Sickle Cell Foundation’s President Delivers Baby on Eve of World Sickle Cell Day

…Demands Discharge from Hospital Less than 24-Hours

By Precious Ukeje

The President of Chie’mma Empowerment Foundation, a non-governmental organization working for the cause of people living with sickle cell disorder, Mrs Chinwe Nnagbo, has been delivered of a baby girl on Friday, June 18, 2021, on the eve of World Sickle Cell Day Celebration.

Nnagbo, however, demanded to be discharged from the hospital, less than 24 hours after delivery. She told Fides when contacted that because it was against the hospital’s rule, she was required to sign an undertaking.

Fides gathered that the foundation joined in the United Nation’s commemoration of the World Sickle Cell Day on the next day, Saturday, June 19, 2021, and Nnagbo was on ground at the venue of the celebration, despite having a new baby.

A source close to Nnagbo who works in a health facility wrote, ‘Congratulations, Mrs Chinwe Nnagbo, on the arrival of our baby girl,’ adding that when the Chie’mma Foundation’s President visited their facility for scan, the radiographer told her it was a girl, a development that got her smiling.

Chinwe Nnagbo addressing sickle cell patients and their guardians during one of the foundation’s programmes at Fides Media

‘She came out, took my hands and dragged me out,’ the source continued, adding that Nnagbo had asked how competent their radiographers were, promising to throw a party for staff members of the facility if she had a baby girl.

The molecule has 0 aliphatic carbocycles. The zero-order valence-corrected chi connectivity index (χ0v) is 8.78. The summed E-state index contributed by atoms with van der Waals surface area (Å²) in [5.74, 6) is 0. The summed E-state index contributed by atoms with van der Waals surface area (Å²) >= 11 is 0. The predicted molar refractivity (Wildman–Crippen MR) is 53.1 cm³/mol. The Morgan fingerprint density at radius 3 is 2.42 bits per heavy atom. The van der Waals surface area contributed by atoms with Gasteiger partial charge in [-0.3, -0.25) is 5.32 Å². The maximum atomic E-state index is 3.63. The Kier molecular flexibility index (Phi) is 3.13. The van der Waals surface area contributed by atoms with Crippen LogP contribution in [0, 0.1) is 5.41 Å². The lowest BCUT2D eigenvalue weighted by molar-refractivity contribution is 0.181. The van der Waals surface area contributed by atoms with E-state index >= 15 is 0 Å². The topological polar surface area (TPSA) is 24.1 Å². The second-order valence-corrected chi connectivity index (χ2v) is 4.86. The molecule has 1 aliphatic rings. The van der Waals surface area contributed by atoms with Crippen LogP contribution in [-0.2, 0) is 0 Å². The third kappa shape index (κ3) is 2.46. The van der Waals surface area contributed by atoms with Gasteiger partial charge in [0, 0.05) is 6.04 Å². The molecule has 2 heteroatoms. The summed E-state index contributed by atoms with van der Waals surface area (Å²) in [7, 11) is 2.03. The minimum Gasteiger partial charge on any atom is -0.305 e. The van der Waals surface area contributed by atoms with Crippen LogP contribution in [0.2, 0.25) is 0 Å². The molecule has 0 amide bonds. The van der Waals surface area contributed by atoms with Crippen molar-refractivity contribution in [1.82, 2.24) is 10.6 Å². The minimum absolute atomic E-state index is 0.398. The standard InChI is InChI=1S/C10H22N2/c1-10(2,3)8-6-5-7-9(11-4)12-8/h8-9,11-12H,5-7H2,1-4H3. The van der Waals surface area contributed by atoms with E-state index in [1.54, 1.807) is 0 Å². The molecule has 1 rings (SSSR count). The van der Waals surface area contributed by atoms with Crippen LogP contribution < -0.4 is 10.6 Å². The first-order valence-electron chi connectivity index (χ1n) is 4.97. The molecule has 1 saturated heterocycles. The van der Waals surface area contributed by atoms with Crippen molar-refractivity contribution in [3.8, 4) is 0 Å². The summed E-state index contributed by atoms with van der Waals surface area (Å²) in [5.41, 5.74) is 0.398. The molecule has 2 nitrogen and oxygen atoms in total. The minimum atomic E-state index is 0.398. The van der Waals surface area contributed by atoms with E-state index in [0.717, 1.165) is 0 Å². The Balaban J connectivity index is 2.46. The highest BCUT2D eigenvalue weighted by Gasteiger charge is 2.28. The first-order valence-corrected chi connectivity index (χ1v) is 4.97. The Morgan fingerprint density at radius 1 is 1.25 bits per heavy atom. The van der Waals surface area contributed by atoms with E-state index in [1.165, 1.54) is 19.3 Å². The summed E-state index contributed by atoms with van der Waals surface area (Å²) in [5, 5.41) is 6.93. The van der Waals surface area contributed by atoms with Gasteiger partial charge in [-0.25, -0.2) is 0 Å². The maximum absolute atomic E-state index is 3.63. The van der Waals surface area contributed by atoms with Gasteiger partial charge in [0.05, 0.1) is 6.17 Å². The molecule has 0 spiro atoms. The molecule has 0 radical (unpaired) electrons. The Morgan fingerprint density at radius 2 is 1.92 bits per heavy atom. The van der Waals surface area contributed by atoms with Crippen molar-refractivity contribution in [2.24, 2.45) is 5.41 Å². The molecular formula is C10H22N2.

When Nnagbo was contacted by Fides, she disclosed that she was stressed out because of so much work which she had put into planning the programme of the next day, reason for which she broke down and was rushed to the hospital.

‘They found out that the fetal heart rate was high, with the baby stressed. Then, they tried to find out what the problem was and I told them I was stressed and I was going through a lot,’ Nnagbo explained.

Fides learnt she insisted to leave because she had an important event. She appreciated her husband, who, she noted, always supported her dreams of wanting the children living with sickle cell disorder to have a better lives.

‘It is not just about the sensitization; I want to make life easier for people living with sickle cell and one of them is having a Sickle Cell Centre or Sickle Cell Day Care, the way you have Ante Natal Centres,’ she explained.

Commenting further on the Sickle Cell Centre project, she said the foundation might begin building the project; a bungalow with wards for male and female adults, male and female wards for children and a blood bank, anytime soon.

Nnagbo noted that with a blood bank in place, it would be easier for donors to access and donate blood which was regularly needed by the patients, especially in cases of emergency. She added that if the government did not see it as a pressing issue, they would have no choice than to carry it out, as it would make it easy for accessing doctors; even as she disclosed that an Architect was putting up the drawing of the building which she proposed

In the light of the day’s celebration, the Manager of St Charles Medics, Awka, Mrs Nkeonyelu Obiora, urged primary schools to make children understand what genotype was and all it entailed.

She recalled how a sickle cell patient faced crisis, adding that his father was almost giving up on him.

‘And for our younger generation who think love and money conquers this, I am sorry to disappoint you, it does not play safe,’ Obiora explained.

She added that genotype test was one of the cheapest tests both in private and public health facilities, noting however that government health facilities might even charge lesser amounts for the test.